Today the Food and Drug Administration (FDA) published a notice in the Federal Register (79 FR 59493-59494) announcing that it had published a new guidance document about cybersecurity for medical devices; “Content of Premarket Submissions for Management of Cybersecurity in Medical Devices”. A draft version of this non-binding guidance document was released for public comment in June of 2013.
The document is designed to address cybersecurity issues to be addressed in premarket data submissions for “devices that contain software (including firmware) or programmable logic as well as software that is a medical device organized. It is divided into sections dealing with:
• General Principles;
• Cybersecurity Functions;
• Cybersecurity Documentation; and
• Established Standards
After stating the obvious that “medical device security is a shared responsibility between stakeholders, including health care facilities, patients, providers, and manufacturers of medical devices” (pg 3) the FDA goes on to explain that:
“Manufacturers should address cybersecurity during the design and development of the medical device, as this can result in more robust and efficient mitigation of patient risks. Manufacturers should establish design inputs for their device related to cybersecurity, and establish a cybersecurity vulnerability and management approach as part of the software validation and risk analysis that is required by 21 CFR 820.30(g).” [Link added] (pg 4)
In the only documented reference in this guidance to the recent NIST Cybersecurity Framework (CSF), the FDA identifies the five cybersecurity functions outlined in the CSF; Identify,
Protect, Detect, Respond, and Recover. Unfortunately, the FDA totally ignores the opportunity to reference the CSF as a way to identify cybersecurity activities, desired outcomes, and
applicable references that a medical device manufacturer could use to establish their cybersecurity management program.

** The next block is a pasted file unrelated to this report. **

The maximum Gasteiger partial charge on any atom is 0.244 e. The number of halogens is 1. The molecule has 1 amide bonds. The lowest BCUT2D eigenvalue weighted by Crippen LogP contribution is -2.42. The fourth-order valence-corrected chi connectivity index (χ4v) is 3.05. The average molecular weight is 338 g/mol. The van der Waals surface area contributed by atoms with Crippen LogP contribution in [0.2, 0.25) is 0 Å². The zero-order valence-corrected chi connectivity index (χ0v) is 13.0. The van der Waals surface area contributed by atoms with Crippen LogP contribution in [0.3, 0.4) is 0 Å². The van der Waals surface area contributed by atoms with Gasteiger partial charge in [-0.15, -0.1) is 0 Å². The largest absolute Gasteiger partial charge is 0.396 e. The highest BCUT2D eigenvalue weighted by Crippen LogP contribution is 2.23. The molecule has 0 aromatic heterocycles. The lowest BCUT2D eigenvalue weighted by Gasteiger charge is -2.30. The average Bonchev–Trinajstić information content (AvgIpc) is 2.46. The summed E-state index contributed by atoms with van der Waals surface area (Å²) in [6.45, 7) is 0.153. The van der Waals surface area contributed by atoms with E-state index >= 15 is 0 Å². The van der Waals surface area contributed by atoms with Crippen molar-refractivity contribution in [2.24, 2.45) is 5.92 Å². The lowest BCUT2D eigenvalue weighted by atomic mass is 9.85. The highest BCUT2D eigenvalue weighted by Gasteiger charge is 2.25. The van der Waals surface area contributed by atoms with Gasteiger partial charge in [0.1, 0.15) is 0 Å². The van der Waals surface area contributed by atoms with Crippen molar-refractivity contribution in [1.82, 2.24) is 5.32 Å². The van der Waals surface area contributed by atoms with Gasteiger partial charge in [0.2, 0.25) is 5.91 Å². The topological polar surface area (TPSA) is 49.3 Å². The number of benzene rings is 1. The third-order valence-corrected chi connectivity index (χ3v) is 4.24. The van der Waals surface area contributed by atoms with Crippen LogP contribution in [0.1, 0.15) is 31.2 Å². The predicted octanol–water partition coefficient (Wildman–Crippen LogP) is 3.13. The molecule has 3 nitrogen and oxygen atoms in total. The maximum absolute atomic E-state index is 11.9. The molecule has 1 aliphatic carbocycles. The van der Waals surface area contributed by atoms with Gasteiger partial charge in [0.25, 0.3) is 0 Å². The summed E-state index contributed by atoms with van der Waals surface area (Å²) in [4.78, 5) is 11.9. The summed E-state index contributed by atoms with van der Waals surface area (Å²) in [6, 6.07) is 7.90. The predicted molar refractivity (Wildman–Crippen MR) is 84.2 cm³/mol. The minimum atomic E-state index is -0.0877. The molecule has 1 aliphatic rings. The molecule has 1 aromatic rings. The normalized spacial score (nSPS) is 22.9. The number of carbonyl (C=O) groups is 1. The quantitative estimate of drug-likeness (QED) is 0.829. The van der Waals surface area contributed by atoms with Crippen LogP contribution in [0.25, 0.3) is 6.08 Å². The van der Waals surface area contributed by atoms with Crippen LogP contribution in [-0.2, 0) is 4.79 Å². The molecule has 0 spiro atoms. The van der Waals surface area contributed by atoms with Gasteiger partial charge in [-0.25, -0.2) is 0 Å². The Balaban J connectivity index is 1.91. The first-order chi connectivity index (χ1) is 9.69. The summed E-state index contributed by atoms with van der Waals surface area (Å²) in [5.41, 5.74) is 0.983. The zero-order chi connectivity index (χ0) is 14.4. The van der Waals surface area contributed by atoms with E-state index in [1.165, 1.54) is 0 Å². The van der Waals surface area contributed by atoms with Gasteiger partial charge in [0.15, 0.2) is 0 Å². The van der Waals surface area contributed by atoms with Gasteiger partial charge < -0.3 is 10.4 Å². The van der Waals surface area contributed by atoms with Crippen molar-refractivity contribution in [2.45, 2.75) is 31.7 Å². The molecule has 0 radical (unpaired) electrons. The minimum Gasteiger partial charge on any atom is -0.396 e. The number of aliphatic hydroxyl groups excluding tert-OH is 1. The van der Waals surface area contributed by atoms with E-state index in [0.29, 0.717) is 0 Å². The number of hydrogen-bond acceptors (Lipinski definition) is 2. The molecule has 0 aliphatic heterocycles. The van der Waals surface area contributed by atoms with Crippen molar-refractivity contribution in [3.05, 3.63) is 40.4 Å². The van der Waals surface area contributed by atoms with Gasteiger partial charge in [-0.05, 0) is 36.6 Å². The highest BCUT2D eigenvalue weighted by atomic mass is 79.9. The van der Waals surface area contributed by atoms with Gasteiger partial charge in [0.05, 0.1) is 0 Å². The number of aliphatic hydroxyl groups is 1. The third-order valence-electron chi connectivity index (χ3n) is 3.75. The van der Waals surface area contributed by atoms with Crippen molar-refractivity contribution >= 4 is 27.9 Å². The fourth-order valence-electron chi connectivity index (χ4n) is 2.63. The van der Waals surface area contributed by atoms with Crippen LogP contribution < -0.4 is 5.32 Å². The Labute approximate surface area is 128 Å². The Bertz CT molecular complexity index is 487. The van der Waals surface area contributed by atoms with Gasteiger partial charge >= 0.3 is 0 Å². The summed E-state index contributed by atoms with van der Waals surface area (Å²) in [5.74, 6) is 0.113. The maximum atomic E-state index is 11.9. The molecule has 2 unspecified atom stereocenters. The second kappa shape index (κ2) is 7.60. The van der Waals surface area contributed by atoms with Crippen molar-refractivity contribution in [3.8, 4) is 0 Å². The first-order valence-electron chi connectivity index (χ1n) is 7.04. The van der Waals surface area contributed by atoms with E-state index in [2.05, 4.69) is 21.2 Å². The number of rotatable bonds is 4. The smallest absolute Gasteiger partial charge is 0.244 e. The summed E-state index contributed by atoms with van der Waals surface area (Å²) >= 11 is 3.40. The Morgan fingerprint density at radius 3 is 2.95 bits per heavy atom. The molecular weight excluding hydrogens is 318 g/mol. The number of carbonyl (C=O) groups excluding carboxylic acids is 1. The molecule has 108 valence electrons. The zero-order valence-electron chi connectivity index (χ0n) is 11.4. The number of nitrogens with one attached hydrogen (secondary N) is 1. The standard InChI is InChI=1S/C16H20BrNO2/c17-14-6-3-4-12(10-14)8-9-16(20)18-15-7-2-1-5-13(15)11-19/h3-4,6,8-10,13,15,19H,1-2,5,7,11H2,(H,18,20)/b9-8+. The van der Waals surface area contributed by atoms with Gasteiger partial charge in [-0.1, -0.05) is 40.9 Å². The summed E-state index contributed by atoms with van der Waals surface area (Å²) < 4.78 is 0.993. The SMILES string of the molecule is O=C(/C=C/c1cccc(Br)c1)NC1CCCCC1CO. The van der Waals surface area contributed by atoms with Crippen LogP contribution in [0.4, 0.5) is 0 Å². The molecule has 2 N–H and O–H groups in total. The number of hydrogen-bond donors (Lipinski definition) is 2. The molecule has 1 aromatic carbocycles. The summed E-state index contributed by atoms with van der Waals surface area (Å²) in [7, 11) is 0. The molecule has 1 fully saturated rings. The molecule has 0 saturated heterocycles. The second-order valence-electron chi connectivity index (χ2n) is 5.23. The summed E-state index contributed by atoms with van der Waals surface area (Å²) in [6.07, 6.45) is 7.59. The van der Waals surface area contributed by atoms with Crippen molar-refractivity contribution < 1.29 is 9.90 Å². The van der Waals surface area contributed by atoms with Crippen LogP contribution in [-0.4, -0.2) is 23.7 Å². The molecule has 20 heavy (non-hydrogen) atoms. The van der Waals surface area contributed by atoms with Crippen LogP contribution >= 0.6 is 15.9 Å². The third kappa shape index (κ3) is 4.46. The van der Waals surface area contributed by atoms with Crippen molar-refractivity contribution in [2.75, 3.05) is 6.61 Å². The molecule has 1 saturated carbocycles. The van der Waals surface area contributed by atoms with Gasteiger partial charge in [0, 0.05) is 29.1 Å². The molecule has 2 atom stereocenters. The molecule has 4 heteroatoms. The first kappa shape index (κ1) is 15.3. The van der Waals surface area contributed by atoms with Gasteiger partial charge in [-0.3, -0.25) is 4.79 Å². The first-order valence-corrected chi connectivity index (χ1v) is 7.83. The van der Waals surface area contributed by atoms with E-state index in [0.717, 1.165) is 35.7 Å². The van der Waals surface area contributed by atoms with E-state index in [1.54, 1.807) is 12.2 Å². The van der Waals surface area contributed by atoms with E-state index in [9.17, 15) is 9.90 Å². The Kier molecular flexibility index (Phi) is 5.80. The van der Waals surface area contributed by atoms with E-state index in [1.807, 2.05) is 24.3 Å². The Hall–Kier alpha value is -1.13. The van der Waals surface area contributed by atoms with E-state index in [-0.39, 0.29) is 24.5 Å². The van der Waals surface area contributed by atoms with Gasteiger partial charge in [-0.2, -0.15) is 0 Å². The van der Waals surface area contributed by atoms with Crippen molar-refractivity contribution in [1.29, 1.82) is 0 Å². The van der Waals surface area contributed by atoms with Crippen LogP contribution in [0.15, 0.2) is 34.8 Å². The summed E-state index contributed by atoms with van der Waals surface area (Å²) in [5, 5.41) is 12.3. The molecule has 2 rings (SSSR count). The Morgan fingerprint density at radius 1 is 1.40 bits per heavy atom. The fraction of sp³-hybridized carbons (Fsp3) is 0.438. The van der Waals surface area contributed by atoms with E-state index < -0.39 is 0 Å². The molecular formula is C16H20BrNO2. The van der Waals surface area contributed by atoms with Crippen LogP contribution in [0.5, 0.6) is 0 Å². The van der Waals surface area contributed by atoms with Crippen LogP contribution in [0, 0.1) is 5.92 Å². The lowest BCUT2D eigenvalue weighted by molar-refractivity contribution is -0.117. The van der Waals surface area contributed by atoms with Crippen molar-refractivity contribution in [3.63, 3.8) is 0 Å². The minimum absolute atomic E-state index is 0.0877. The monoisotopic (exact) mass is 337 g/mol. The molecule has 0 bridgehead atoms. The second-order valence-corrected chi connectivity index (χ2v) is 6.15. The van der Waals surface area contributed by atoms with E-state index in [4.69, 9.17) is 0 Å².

Instead the Guidance document relies on two pages of bullet points of the ‘motherhood and apple pie’ variety. For example, under the ‘Limit Access’ category they include such earth shattering recommendations as:
• Limit access to devices through the authentication of users (e.g. user ID and password, smartcard, biometric); and
• Where appropriate, provide physical locks on devices and their communication ports to minimize tampering;
As you might expect for a guidance document that is focused on cybersecurity information that will be submitted to FDA as part of the device approval process, the most specific guidance is found under this heading. The FDA outlines five specific types of documentation that may be specifically required for the approval process. They are (pg 6):
• Hazard analysis, mitigations, and design considerations pertaining to intentional and unintentional cybersecurity risks;
• A traceability matrix that links your actual cybersecurity controls to the cybersecurity risks;
• A summary describing the plan for providing validated software updates and patches as needed throughout the lifecycle of the medical device;
• A summary describing controls that are in place to assure that the medical device software will maintain its integrity (e.g. remain free of malware) from the point of origin to the point at which that device leaves the control of the manufacturer; and
• Device instructions for use and product specifications related to recommended cybersecurity controls appropriate for the intended use environment.
Interestingly, in this section the FDA specifically abdicates responsibility for cybersecurity system updates, noting that: “The FDA typically will not need to review or approve medical device software changes made solely to strengthen cybersecurity.”
Even though this is the ‘final’ version of the Guidance document, the FDA is soliciting comments from the regulated and affected communities. Comments may be submitted via the Federal eRulemaking Portal (www.Regulations.gov; Docket # FDA-2013-D-0616).
You can find copies of public responses to the draft guidance document published last year in the same docket. Unfortunately, there is nothing in today’s notice or final guidance document that provides any insight into how the FDA addressed the concerns outlined in the 26 public and industry responses to that draft document.